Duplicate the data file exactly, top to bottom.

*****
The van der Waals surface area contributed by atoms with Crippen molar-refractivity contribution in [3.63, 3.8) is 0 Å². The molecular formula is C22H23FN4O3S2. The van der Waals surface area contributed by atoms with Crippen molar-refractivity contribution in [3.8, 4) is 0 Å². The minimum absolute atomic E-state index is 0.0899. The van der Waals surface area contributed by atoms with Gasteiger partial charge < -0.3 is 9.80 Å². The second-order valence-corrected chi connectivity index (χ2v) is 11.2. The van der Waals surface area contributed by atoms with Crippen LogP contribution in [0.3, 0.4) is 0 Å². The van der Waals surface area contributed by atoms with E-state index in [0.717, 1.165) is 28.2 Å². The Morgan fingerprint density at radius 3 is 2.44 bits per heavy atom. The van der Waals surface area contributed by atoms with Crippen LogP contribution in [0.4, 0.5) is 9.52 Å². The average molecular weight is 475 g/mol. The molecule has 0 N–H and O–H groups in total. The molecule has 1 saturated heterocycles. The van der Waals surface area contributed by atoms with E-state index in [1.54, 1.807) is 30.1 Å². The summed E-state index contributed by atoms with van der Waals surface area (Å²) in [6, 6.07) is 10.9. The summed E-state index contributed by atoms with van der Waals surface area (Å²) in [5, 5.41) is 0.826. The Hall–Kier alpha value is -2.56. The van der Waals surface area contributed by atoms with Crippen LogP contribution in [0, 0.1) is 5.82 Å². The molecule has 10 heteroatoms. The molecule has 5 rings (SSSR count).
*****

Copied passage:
The van der Waals surface area contributed by atoms with Crippen molar-refractivity contribution in [3.63, 3.8) is 0 Å². The molecular formula is C22H23FN4O3S2. The van der Waals surface area contributed by atoms with Crippen molar-refractivity contribution in [3.8, 4) is 0 Å². The minimum absolute atomic E-state index is 0.0899. The van der Waals surface area contributed by atoms with Gasteiger partial charge < -0.3 is 9.80 Å². The second-order valence-corrected chi connectivity index (χ2v) is 11.2. The van der Waals surface area contributed by atoms with Crippen LogP contribution in [0.3, 0.4) is 0 Å². The van der Waals surface area contributed by atoms with E-state index in [0.717, 1.165) is 28.2 Å². The Morgan fingerprint density at radius 3 is 2.44 bits per heavy atom. The van der Waals surface area contributed by atoms with Crippen LogP contribution in [0.4, 0.5) is 9.52 Å². The average molecular weight is 475 g/mol. The molecule has 0 N–H and O–H groups in total. The molecule has 1 saturated heterocycles. The van der Waals surface area contributed by atoms with E-state index in [1.54, 1.807) is 30.1 Å². The summed E-state index contributed by atoms with van der Waals surface area (Å²) in [6, 6.07) is 10.9. The summed E-state index contributed by atoms with van der Waals surface area (Å²) in [5, 5.41) is 0.826. The Hall–Kier alpha value is -2.56. The van der Waals surface area contributed by atoms with Crippen LogP contribution in [0, 0.1) is 5.82 Å². The molecule has 10 heteroatoms. The molecule has 5 rings (SSSR count).